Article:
At block 620, the selected images are displayed. For one embodiment, the user may select a single image, or multiple images for display. For one embodiment, a new window is opened when the user requests these image(s), and the new window includes the selected images.
At block 625, a timer is started for the image degradation. For one embodiment, the timer simply times how long the image has been displayed for the user. For another embodiment, the timer is movement dependent, and times how long the user has been inactive and/or the image has not been on top of the user's display screen.
At block 630, the timer for the refreshing of the image is started. As discussed above, the images are periodically refreshed. This period is, for one embodiment, set by a timer.
At block 635, the system waits until it is time for an image refresh. In general, the image can only be altered upon refresh. However, a non-refreshed image does not require additional bandwidth.
If it is time for a refresh, the process continues to block 640. At block 640, the process determines whether it is time for image degradation. As discussed above, this may be a function of user activity or time. If it is not yet time for image degradation—i.e. the user has not been inactive for an extended period—the process continues to block 645. At block 645, the image is refreshed, and the process returns to block 630, to restart the timer for the refresh cycle.
If it is time for image degradation, the process continues to block 650. At block 650, the image is degraded. The image may be degraded by decreasing the quality (e.g. number of pixels) of the image, or by decreasing the size of the image, or by another means. This sets the quality for future images.
The process then continues to block 655, where the image is refreshed, with the new, lower quality/size. The process then continues to block 660.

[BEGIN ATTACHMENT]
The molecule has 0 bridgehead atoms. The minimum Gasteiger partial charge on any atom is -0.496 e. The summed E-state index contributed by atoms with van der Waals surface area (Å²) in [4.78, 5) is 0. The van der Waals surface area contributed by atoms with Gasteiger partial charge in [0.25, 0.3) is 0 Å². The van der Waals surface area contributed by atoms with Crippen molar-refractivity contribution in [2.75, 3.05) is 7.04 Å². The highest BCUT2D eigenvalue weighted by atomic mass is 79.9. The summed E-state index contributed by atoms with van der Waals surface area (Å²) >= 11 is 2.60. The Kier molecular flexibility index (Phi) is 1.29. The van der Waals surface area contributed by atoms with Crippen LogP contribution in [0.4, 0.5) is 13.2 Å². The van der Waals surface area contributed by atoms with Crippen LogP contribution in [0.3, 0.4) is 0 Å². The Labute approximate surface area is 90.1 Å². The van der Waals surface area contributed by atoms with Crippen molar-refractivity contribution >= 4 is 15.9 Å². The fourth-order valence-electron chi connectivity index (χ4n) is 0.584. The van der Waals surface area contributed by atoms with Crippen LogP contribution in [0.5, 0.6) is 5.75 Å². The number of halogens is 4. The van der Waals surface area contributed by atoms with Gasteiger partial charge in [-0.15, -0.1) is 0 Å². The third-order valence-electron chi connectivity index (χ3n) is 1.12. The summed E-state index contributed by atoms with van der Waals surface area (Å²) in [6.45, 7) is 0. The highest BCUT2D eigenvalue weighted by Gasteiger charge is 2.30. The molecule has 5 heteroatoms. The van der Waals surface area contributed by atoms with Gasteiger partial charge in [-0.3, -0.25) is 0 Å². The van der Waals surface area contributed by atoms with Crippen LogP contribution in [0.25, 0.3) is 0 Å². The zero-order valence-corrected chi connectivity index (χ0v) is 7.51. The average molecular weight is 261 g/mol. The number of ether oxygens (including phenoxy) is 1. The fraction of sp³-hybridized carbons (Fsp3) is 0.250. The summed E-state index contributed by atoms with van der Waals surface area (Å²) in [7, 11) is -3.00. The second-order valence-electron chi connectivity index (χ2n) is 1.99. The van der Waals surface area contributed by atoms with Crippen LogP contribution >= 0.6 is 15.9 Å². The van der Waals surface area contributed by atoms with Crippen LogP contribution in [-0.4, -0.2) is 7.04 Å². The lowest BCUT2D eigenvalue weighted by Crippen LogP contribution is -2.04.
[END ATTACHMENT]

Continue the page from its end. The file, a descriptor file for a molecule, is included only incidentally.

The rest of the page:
At block 660, the process determines whether the user has indicated a wish to improve the quality of the image. For one embodiment, the image quality may be increased, to the original level and potentially beyond, by user request. For one embodiment, this may be done at any time when the image is available to the user. If the user does wish to improve the image, the process continues to block 665, and the image quality is improved for subsequent images. For one embodiment, the image is immediately refreshed, to reflect the new, improved image quality. The process then returns to block 625, to reset the timer for the image degradation. If the user does not wish to improve the image quality, the process returns directly to block 625.
At block 725, the timer for the adjustment in refresh frequency is started. For one embodiment, the refresh frequency is evaluated periodically. For one embodiment, this period may be set by counting the number of refreshes that occur. For another embodiment, this period may be determined by time. The description below assumes the use of a counter. However, one skilled in the art would understand how to modify this process to use a timer.
At block 730, the refresh timer is started. For one embodiment, the refresh timer determines when the image displayed to the user is refreshed. For one embodiment, the refresh time is 5 seconds.
At block 735, the process determines whether it is time to refresh the image. If it is not yet time to refresh the image, the process waits. For one embodiment, this may be an interrupt driven process. Thus, the system is not actually performing a processing loop. If it is time to perform a refresh, the process continues to block 740.
At block 740, the counter for the refresh frequency tester is incremented. For one embodiment, if instead of a counter a timer is used, this step may be skipped.
At block 745, the process determines whether the counter, which indicates it is time to re-evaluate the refresh frequency, has reached a preset value. For one embodiment, every forty-eight refreshes (e.g. 5 seconds*48=240 seconds=4 minutes), the refreshes are re-evaluated. It is to be understood that the refresh re-evaluation may occur on every refresh, once an hour, or at any other rate. If a timer is used, instead of a counter, the timer may be tested to determine whether the preset time has been reached.